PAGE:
AcuSensor is a standard component with Acunetix that can be installed on the server-side to
provide what is known as a gray-box scan Black-box scanners, including Acunetix without
AcuSensor, don’t have access to the web application’s code. On the other end-of the spectrum, source code
analysis tools can’t always understand what happens when code is in execution. Acunetix AcuSensor brings both testing methodologies
together and as a result can provide a more accurate and comprehensive scan. Since the sensor has knowledge of the backend
system, it can also find vulnerabilities which a black-box scanner cannot. AcuSensor improves a scan by providing increased
vulnerability information such as the source code line number and even a stack trace and
queries affected by SQL Injection. Furthermore, because AcuSensor has full visibility
of what’s going on on the back-end, it brings a reduction to an already very low false-positive
and false-negative rate. It also has the ability to analyze the server
configuration to expose potential misconfigurations and the ability to detect files present on
a web server thanks to AcuSensor’s back-end crawl technology. And because AcuSensor can indicate the vulnerable
line of code and can even report additional debug information, it greatly increases a
development team’s efficiency at resolving critical security bugs. Let’s now switch back to Acunetix and take
a look at the scan results The moment you click on a specific vulnerability,
SQL Injection in this case, Acunetix reveals the input parameter that is vulnerable as
well as the attack vector for that parameter. Acunetix will first provide a summary of the
vulnerability, and then it will proceed to explain what the impact of such vulnerability
is and how to fix it. Since testphp.vulnweb.com is set-up to work
with AcuSensor, we can see that Acunetix also provides us with the SQL statement used and
it will even provide us with the file concerned and the vulnerable line of code. Another example of a vulnerability would be
Server-side Request Forgery, which is an out-of-band vulnerability which was only possible to detect
thanks to AcuMonitor Selecting a specific vulnerability allows
us to see its details such as Vulnerability’s description, Attack details the HTTP request that was sent the vulnerability’s impact the vulnerability’s fix Classifications such as CWE, CVE and CVSSv3 as well as any web references Earlier, when we configured the scan, we requested
that a PCI DSS report be generated upon the scan’s completion We can easily access the report by navigating
to “Reports” Apart from creating “Scan Reports”, we can
also create a “Target Report” and an “All Vulnerabilities Report”
For example, I can generate a Target Report that lists all vulnerabilities inside of a specific
Target that I’m interested in and Acunetix can generate several types of
reports, be that the Developer report, which is the most detailed report, or a report that
simply provides an Executive Summary, and of course there is a comprehensive list of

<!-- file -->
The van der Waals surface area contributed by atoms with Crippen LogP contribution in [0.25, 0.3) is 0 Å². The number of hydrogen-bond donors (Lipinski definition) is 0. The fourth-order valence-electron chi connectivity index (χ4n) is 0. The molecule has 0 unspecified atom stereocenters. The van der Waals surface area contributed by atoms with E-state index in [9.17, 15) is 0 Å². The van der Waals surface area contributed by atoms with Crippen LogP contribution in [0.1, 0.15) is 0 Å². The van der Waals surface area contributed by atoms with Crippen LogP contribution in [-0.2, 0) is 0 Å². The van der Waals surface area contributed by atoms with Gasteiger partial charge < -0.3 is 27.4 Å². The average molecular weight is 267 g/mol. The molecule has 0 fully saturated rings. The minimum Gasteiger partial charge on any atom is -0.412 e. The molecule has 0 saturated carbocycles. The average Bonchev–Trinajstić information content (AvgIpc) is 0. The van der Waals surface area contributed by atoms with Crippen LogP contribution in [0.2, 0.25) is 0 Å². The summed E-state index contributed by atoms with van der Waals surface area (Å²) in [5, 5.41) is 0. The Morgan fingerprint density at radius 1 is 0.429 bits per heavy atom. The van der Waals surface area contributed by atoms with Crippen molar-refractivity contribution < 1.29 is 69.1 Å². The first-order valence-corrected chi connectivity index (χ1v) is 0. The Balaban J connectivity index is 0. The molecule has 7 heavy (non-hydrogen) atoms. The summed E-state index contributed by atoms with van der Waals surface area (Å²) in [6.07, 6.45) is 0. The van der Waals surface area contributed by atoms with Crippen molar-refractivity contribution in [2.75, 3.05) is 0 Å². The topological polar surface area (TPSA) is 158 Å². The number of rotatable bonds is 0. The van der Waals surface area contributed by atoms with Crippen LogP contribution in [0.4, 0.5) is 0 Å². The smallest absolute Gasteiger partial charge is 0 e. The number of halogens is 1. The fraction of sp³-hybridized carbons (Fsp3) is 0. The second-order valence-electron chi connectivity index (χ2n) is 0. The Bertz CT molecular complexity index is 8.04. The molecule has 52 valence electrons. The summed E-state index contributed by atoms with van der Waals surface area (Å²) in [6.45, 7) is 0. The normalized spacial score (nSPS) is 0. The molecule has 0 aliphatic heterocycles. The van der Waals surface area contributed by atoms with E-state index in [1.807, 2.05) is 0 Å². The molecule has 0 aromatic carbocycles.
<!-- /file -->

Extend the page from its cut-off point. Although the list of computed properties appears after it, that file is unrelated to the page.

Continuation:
compliance reports to choose from; including OWASP Top 10, PCI DSS, ISO 27001, HIPAA, and others We’ll be generating an Affected Items Report for this example As we discussed earlier, Reports are great
for communicating vulnerability management progress
However, when it comes to remediation, which, is the most important step in the vulnerability
management process, Acunetix provides us with a number of tools to help us even further Before we can do anything with the vulnerability
data we have, it’s important that we’re able to slice-and-dice it to obtain the
results we are after. By using “Filters”, we can fine-tune any view
to reduce the data we are presented with to fit a complex search query
For example, we might want to see vulnerabilities that
Are of “High” and “Medium” Severity Exist in Targets with a Business Criticality
of “Critical” and “High” And have a status of “Open”, therefore are
not fixed yet And also, let’s narrow this down to
Targets that are externally-facing and also running in production In some cases, it’s not practical or possible
to fix a vulnerability there-and-then At the same time, not acceptable to leave
known vulnerabilities ripe for exploitation Web Application Firewalls, or WAFs, are useful
tools in this space since they allow you to temporarily block malicious requests and give
you enough breathing room to fix vulnerabilities Acunetix supports virtual patching the most
popular Web Application Firewalls Now while virtual patching reduces your risk
temporarily, there is no better protection than to actually fix the vulnerability,
and so Acunetix integrates closely with Issue Trackers, allowing you to open vulnerabilities
as issues in Atlassian JIRA, GitHub and Microsoft Team Foundation Server (TFS) without leaving
Acunetix’s user interface That brings this deep-dive to a close. If you have any further questions, please feel free to reach our Support Team at [email protected] Thank you for your attention